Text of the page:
In the legal field, it isn't always who you know — it's who you know that you are. Most people entering into the legal job market find that it's very competitive. Your education prepares you for the job, but it's entirely up to you to find employment. Many people rely on referrals from teachers, colleagues, or summer internships to help them get a wing tip in the door when searching for a firm to help start their career. Whether you're a file clerk, legal secretary, paralegal, or attorney, it's often tough to find the right firm, and currently things are tougher than ever with so many legal jobs being cut left and right.
Jobs in the legal sector are beginning to improve, according to James Ross, a Capital Region Labor Market Analyst. In June of this year, 3,000 jobs were lost in the legal sector. In July, there was a more than two thirds dip in jobs lost, with only 800 legal sector jobs being cut, including paralegals and lawyers.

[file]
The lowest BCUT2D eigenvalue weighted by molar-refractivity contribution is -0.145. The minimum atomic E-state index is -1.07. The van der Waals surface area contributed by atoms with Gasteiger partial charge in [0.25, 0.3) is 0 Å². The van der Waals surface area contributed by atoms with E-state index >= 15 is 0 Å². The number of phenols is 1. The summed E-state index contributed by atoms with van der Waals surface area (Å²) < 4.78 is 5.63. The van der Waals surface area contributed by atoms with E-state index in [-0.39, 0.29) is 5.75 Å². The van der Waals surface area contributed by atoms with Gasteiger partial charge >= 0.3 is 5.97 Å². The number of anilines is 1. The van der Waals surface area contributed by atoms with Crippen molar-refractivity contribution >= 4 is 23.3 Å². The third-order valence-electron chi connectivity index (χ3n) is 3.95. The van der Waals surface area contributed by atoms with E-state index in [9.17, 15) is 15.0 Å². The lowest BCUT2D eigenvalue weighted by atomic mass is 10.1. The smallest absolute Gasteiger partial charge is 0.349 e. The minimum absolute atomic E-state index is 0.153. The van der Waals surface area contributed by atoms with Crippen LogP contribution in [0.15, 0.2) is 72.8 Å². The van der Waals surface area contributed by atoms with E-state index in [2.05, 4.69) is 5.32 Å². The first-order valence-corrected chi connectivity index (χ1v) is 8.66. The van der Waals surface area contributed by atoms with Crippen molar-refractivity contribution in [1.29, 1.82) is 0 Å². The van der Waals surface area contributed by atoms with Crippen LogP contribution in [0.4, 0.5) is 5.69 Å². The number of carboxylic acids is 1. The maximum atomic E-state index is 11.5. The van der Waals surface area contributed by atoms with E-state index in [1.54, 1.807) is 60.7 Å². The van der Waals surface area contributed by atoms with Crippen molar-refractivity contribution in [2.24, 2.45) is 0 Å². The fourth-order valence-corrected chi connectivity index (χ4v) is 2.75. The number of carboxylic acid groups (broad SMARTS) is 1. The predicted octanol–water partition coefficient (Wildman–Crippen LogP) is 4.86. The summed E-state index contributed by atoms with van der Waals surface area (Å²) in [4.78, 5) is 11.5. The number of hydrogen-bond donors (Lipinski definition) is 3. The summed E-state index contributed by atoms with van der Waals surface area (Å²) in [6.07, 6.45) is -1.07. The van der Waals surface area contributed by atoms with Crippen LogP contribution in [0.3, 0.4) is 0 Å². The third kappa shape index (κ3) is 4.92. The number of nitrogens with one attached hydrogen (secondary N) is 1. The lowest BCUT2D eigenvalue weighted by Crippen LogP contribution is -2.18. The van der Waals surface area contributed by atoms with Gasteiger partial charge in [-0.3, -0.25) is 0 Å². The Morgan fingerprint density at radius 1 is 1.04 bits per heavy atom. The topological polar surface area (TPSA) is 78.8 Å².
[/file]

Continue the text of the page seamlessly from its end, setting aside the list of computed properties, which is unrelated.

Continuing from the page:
The career planning process will go on throughout your lifetime. Although you have chosen to pursue the study of law or are currently practic¬ing law, there are still a number of decisions that you will need to make. There are also a number of myths that you need to dispel as you make your career decisions. Probably the first and foremost myth to dispel is that career related decisions are a one time, irreversible process. Career counseling professionals will tell you that the average person will change careers (careers, not jobs) three to five times. The material that follows in this booklet has been assembled to assist you in making your next career decision. Other decisions and circum¬stances will occur later in your career that will cause you to continue to evaluate your career choices and may be the impetus for you to move into a totally different career area.